Today's Top 20 Healthcare News Articles
  1. 17 patient care organizations ink principles for telehealth regulations

    The American Heart Association and American Cancer Society and 15 other patient organizations on Sept. 24 released a set of principles for legislators to consider for telehealth implementations.
  2. 7 women making moves in healthcare leadership

    The following leadership moves by women have been reported since Sept. 18:
  3. Dr. Amer Zureikat selected as surgical oncology chief at UPMC Hillman Cancer Center

    Amer Zureikat, MD, was named chief of surgical oncology at UPMC Hillman Cancer Center in Pittsburgh.

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  1. Fired BayCare Health System cardiologist files wrongful termination suit

    Cardiologist Gary Idelchik, MD, has filed a lawsuit against Clearwater, Fla.-based BayCare Health System, alleging he was fired for raising concerns about care quality at St. Joseph's Hospital in Tampa, Fla., but the health system contends he was fired because while at work he spoke about using guns to shoot people, the Tampa Bay Times reports.
  2. Cringeworthy conversations: 4 healthcare marketers sound off on language they find most annoying

    The marketing teams within hospitals and health systems are faced with the tough task of making their organization appear as the top choice from which patients can receive care — a job with intricacies those who work outside of healthcare marketing may not fully understand.
  3. At nearly $7M, Premera Blue Cross agrees to pay 2nd largest HIPAA fine in OCR history

    Premera Blue Cross agreed to pay HHS' Office for Civil Rights $6.85 million to settle potential violations related to a HIPAA breach that affected more than 10.4 million people.
  4. NYC Health + Hospitals launches telemedicine program for non-urgent services

    NYC Health + Hospitals is rolling out a new virtual care program for non-life threatening health issues, according to a Sept. 22 news release.
  1. How 3 academic medical centers have reached out to community, backed employees during COVID-19

    During the pandemic, hospitals and health systems must ensure employees feel supported as they battle COVID-19, and, at the same time, ensure the communities they serve feel safe receiving care during a public health crisis.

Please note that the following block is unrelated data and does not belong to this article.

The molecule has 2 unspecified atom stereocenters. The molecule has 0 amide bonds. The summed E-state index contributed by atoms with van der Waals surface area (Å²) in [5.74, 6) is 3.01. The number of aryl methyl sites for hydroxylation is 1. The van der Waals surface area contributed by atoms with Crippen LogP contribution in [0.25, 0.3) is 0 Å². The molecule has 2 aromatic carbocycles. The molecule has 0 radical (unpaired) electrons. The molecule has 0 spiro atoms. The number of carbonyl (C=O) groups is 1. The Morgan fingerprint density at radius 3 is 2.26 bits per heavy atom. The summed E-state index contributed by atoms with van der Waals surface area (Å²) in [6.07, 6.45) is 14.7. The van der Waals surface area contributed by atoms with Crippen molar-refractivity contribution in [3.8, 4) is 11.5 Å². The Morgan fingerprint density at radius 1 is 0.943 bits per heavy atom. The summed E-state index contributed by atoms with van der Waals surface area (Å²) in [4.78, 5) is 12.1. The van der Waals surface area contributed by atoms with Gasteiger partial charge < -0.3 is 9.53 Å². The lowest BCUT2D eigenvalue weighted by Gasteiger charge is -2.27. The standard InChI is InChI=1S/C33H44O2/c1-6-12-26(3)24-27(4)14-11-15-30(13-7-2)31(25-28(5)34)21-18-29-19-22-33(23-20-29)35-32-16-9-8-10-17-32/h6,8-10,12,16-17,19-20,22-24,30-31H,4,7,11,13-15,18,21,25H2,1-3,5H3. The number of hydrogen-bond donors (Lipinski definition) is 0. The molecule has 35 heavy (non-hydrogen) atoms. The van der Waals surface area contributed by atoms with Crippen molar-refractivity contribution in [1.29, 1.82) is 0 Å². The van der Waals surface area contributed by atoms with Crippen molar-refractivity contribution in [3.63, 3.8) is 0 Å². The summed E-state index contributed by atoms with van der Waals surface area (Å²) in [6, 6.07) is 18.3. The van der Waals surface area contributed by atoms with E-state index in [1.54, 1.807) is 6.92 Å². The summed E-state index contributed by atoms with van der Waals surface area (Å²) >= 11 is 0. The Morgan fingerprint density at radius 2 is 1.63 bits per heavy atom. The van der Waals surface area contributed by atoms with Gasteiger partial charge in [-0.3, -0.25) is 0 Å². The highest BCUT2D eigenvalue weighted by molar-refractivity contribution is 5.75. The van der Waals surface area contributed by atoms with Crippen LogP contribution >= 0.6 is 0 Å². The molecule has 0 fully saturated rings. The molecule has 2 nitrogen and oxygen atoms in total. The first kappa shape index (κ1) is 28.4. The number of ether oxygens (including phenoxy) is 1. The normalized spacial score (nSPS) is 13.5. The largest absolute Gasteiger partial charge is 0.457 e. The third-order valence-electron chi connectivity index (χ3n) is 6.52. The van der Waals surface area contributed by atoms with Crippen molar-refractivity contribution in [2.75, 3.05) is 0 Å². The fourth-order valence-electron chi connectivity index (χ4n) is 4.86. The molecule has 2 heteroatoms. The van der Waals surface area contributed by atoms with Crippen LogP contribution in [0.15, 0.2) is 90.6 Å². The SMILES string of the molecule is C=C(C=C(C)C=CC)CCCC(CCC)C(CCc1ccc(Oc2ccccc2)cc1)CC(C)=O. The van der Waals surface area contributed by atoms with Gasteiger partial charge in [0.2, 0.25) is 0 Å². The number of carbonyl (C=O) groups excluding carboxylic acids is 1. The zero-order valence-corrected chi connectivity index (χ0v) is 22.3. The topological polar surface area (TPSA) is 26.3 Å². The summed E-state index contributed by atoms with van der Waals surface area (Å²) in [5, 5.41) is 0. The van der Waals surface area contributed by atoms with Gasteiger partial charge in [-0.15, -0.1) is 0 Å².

2. Value as a business differentiator: 6 execs on what makes their ACOs high-performing

    In mid-September, CMS released 2019 results from its Medicare Shared Savings Program ACOs, with participants generating a record $1.2 billion in total net savings for the program.
  3. 2 former Massachusetts VA leaders criminally charged amid probe into COVID-19 outbreak

    The former superintendent and medical director of Soldiers' Home in Holyoke (Mass.) are each facing 10 criminal charges tied to a facility COVID-19 outbreak in which at least 76 veterans died, reports The Boston Globe. 
  4. Bulk of clinical AI systems' data comes from just 3 states, study finds

    The lack of geographic diversity within the data that makes up medical artificial intelligence systems could mean the technology is unduly applying a one-size-fits-all approach to patient care, according to research published Sept. 22 in JAMA Network Open.
  1. Statins could reduce COVID-19 severity and hospital stays, study finds

    Statins, a class of commonly-prescribed cholesterol-lowering drugs, could reduce patients' risk of developing severe COVID-19, according to research recently published in the American Journal of Cardiology.
  2. Why the shift to virtual learning, collaboration is an untapped opportunity for academic medical centers: 3 leaders discuss

    Academic medical centers sit at the nexus of clinical care, education and research. Even under normal circumstances, balancing these priorities can be difficult, but the COVID-19 pandemic has exacerbated existing challenges.
  3. Women more likely than men to have anxiety, 2019 CDC analysis finds

    In 2019, women in the U.S. were more likely to report mild, moderate or severe anxiety than men, according to a CDC analysis.
  4. Rush University Medical Center seeks to add 84-bed specialty hospital

    Chicago-based Rush University Medical Center plans to build an 84-bed hospital for critical illness recovery and inpatient rehabilitation on its Near West Side Chicago campus. 
  5. University Health System to buy land in San Antonio for new hospital

    San Antonio-based University Health System plans to purchase an 80-acre parcel of land to build a second hospital, according to The Midland Reporter-Telegram.
  6. Bright Health raises another $500M

    Medicare Advantage startup Bright Health raised another $500 million in its latest venture capital funding round.
  7. Washington hospital may leave Kaiser Permanente's insurance network

    Kittitas Valley Healthcare in Ellensburg, Wash., is planning on leaving Kaiser Permanente's insurance network, according to the Daily Record.
  8. How Yale New Haven increased ICU capacity by 75% amid pandemic

    Yale New Haven (Conn.) Hospital increased its intensive care capacity 75 percent through the implementation of an alternative care model that converted general patient care units and perioperative spaces to ICUs and therefore required more critical care nurses.
  9. Ex-cancer center president indicted in antitrust conspiracy

    A federal grand jury returned an indictment against William Harwin, MD, founder and former president of Florida Cancer Specialists and Research Institute, for his alleged participation in a long-running antitrust conspiracy, the Department of Justice announced Sept. 24. 

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